New York, NY, September 23, 2011 — The United States placed last among 16 high-income, industrialized nations when it comes to deaths that could potentially have been prevented by timely access to effective health care, according to a Commonwealth Fund–supported study that appeared online in the journal Health Policy this week and will be available in print on October 25th as part of the November issue. According to the study, other nations lowered their preventable death rates an average of 31 percent between 1997–98 and 2006–07, while the U.S. rate declined by only 20 percent, from 120 to 96 per 100,000. At the end of the decade, the preventable mortality rate in the U.S. was almost twice that in France, which had the lowest rate—55 per 100,000.
In "Variations in Amenable Mortality—Trends in 16 High Income Nations," Ellen Nolte of RAND Europe and Martin McKee of the London School of Hygiene and Tropical Medicine analyzed deaths that occurred before age 75 from causes like treatable cancer, diabetes, childhood infections/respiratory diseases, and complications from surgeries. They found that an average 41 percent drop in death rates from ischemic heart disease was the primary driver of declining preventable deaths, and they estimate that if the U.S. could improve its preventable death rate to match that of the three best-performing countries—France, Australia, and Italy—84,000 fewer people would have died each year by the end of the period studied.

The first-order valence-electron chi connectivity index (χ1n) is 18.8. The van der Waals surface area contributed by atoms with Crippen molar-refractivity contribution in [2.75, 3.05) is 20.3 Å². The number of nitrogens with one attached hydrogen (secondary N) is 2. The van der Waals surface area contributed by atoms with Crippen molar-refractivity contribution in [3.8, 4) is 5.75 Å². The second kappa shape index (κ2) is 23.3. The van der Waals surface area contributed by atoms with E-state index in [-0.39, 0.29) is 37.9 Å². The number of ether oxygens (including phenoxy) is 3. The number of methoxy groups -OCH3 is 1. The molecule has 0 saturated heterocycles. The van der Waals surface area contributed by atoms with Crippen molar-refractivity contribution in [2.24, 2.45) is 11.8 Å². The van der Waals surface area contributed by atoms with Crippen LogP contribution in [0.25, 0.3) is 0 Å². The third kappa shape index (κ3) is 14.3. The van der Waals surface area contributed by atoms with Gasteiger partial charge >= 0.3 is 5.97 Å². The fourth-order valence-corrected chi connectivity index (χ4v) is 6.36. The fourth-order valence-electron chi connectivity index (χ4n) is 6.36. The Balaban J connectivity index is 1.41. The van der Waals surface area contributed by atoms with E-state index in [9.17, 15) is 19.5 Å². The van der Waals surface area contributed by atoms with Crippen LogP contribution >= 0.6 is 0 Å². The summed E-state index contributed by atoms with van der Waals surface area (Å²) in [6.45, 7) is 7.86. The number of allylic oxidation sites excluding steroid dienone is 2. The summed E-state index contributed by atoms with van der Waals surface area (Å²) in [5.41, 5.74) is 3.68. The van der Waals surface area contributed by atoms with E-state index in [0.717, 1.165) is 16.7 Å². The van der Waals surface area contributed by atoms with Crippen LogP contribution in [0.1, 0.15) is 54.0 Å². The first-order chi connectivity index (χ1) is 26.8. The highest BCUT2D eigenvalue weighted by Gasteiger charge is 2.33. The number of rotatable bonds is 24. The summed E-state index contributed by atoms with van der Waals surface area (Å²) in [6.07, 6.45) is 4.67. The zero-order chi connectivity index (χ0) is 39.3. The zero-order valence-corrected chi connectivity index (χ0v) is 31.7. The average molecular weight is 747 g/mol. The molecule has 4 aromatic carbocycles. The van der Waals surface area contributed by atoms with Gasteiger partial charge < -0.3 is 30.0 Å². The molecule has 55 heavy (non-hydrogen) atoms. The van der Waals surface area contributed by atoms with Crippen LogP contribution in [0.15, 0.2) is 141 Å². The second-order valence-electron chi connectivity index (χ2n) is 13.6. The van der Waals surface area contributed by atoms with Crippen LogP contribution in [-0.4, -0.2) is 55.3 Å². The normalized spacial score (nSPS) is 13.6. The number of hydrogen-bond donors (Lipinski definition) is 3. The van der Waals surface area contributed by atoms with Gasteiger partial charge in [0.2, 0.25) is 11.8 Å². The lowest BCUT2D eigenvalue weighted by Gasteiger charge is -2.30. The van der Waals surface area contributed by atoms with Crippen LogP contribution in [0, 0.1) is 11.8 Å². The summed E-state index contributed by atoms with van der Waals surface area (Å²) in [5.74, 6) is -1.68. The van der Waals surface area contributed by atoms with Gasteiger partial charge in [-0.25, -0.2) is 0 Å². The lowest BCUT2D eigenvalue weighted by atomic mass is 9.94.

"This study points to substantial opportunity to prevent premature death in the United States. We spend far more than any of the comparison countries—up to twice as much—yet are improving less rapidly," said Commonwealth Fund Senior Vice President Cathy Schoen. "The good news is we know lower death rates are achievable if we enhance access and ensure high-quality care regardless of where you live. Looking forward, reforms under the Affordable Care Act have the potential to reduce the number of preventable deaths in the U.S. We have the potential to join the leaders among high-income countries."
Nolte and McKee noted that while preventable death rates declined in all 16 countries, the rate of decline varied significantly. Ireland, which ranked last with the highest preventable death rate in 1997–98, improved 42 percent by 2006–07. As a result, Ireland narrowed the gap with France, the country with the lowest "amenable mortality," with 55 preventable deaths per 100,000 people. France was followed closely by Australia (57 per 100,000), and Italy (60 per 100,000). The U.S. ranked last, with 96 preventable deaths per 100,000 in 2006–07, down from 120 in 1997–98. The United Kingdom, which like Ireland began the decade with preventable death rates higher than the United States, now has rates that are considerably lower (83 per 100,000), reflecting more rapid improvement.
According to the study's authors, the United States' poor performance and relatively slow improvement compared with other nations may be attributable to "the lack of universal coverage and high costs of care."
"Cross-national comparisons consistently find that people in the U.S. have a harder time getting and paying for the health care they need than people in other countries," said Commonwealth Fund President Karen Davis. "The good news is that Affordable Care Act reforms are targeted at specifically the areas that are responsible for this divide—costs and access to health care."